166 Finally, whenever there is reasonable doubt as to the proper course to adopt, the SC ought to seek fresh instructions or guidance from the consenting subsidiary proprietors from whom it draws its mandate. It is true that the LTSA and most collective sale agreements do not contain any specific provision requiring an SC to obtain approval from the consenting subsidiary proprietors of the sale price before the SC issues an option to the potential purchaser (para 7(1)(g) of the Third Schedule to the LTSA provides that an SC shall convene a general meeting for the purposes of considering the terms and conditions of the sale and purchase agreement, but para 7(4) states that this need only be convened after the close of a public tender or auction or after the SC has entered into a private contract for sale). However, an SC’s duty to consult with the consenting subsidiary proprietors arises out of its fiduciary obligations, independently of its contractual obligations (see [109] above).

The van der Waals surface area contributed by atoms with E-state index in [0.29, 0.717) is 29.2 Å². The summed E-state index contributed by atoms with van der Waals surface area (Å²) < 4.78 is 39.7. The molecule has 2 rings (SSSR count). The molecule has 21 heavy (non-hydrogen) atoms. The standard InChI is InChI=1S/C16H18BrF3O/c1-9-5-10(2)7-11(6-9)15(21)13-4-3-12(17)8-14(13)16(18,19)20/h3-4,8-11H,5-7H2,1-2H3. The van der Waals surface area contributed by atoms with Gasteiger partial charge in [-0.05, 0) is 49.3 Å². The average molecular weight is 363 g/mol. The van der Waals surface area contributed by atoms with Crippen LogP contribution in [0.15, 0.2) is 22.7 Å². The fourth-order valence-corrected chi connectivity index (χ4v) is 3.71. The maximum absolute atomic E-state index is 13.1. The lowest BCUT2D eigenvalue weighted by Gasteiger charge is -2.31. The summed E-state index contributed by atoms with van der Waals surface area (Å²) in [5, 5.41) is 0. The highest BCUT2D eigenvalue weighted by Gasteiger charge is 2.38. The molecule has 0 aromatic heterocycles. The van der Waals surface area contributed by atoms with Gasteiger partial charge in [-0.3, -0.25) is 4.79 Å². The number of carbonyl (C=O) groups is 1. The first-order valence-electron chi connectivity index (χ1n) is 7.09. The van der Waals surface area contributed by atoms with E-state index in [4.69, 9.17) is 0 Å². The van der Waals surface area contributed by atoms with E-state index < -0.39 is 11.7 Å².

.
167 An SC cannot rely on a mechanistic or literal compliance with its statutory and contractual obligations to escape indictment for breach of its obligations as fiduciary of the subsidiary proprietors. The first principle is that an SC has to work for the benefit of all the subsidiary proprietors. This will no doubt involve going beyond just paying lip service to the relevant procedural rules under the LTSA and its mandate under the collective sale agreement. Indeed, in evaluating the conduct of an SC, the contextual conditions in which the power of sale is exercised is everything.
.
Horizon Towers Court of Appeal Decision, 2 April 2009, which clarified that the owners, as principles, can direct the SC to change course.
.
From (Summary of Case):
.
"(11) The original SC had breached it's duties as fiduciary agent for all the subsidiary proprietors by........failing to consult (or even update) the consenting subsidiary proprietors to seek further instructions despite the surge in the property market: at [177]-[195] and [210]."
(emphasis is my own
)

In the Second Schedule it states that:
(4) A motion for the constitution of a collective sale committee and its powers, duties or functions shall be decided by ordinary resolution passed at the general meeting.

Now if those powers were not established in the first EOGM - then wherever they pop up, in whichever EOGM they rear their head, they must be decided by ordinary resolution.

No comments:

Post a Comment